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How to Avoid the “New and Shiny” Syndrome

A friend of mine loves gadgets. He’s the first to get the newest phone, video game, camera, or other electronic device that comes onto the market. He’s the perfect example of someone who has the “New and Shiny” Syndrome (The Syndrome).

We can also apply this term to a nonprofit organization, or rather, to its leadership. The “New and Shiny” Syndrome happens when leadership has no clear plans or strategies to raise money, recruit board members or staff, or develop sustainable programs.

Here are some of the symptoms of The Syndrome and how to treat it:

Chasing the Money: A foundation or corporation has announced a new fund to alleviate XX. Your nonprofit has a program that addresses something similar, but not really. Your Executive Director wants you to submit a proposal.

Treatment: You show your Executive Director the criteria and point out that your program is not a good match. Hopefully, they understand this is not a good use of staff time.

Jumping From One Program to the Next: This is similar to Chasing the Money. Your leadership is concerned that program outcomes are not being met. She wants to pivot to another program that she thinks is more popular with donors.

Treatment: Work with your program director to identify the problem. Maybe the program has run its course and is no longer needed. Maybe there are not enough resources to successfully implement the program. Present your analysis, along with a solution, to your leader before she, he, they abandons the program.

Adding Projects That Don’t Align With Your Mission: If one project is good, then a dozen are better, or so the rationale goes. We know that’s not true, but some people wholeheartedly believe this. If your organization is a food bank, then why not also distribute clothing and shoes. That could work with the right kind of infrastructure but adding job training probably would not align with your mission.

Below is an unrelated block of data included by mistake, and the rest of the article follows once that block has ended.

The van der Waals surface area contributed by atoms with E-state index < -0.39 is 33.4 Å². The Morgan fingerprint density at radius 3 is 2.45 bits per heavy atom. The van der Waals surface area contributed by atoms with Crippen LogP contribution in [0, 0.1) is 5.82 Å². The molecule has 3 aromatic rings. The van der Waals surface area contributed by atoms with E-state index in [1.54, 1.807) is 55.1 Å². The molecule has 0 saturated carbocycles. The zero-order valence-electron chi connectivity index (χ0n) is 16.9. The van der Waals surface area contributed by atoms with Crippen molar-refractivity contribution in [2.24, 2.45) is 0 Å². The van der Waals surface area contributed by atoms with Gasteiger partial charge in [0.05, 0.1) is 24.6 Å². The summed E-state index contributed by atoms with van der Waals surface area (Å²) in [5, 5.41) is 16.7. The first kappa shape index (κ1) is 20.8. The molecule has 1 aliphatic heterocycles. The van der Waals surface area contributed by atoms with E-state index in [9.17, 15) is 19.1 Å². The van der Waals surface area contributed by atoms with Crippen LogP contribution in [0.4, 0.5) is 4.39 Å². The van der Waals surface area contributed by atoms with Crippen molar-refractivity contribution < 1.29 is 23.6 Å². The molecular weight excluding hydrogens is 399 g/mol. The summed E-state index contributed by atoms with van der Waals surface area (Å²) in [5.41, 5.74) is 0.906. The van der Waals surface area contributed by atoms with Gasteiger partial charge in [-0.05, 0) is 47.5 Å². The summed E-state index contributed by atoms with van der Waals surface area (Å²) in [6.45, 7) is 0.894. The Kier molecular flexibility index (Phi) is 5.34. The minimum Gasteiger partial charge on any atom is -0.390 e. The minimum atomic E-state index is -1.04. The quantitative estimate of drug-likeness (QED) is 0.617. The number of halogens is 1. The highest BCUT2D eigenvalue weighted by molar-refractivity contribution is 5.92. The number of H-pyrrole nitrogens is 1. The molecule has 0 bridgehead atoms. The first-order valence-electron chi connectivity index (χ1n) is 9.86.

Treatment: A strategic plan that outlines the planned growth for the organization is one of the best ways to keep everyone focused. Update the plan as needed and follow the plan.

Unhappy Donors and Other Funders: Donors support their passion. If a donor or other funder is supporting your mission, something they believe in, you cannot suddenly change course to chase the next New and Shiny. If you do, your organization will lose credibility, your reputation as a leader and fundraiser will be damaged, and the people you serve will be abandoned.

Treatment: As one of the guiding forces within your organization, be aware of the New and Shiny Syndrome, help others overcome it and stay true to your course.

Dynamic Development Strategies can help. We offer coaching and fundraising services for our nonprofit clients. We specialize in startup and smaller nonprofits because we understand your challenges. Please contact us for more information.

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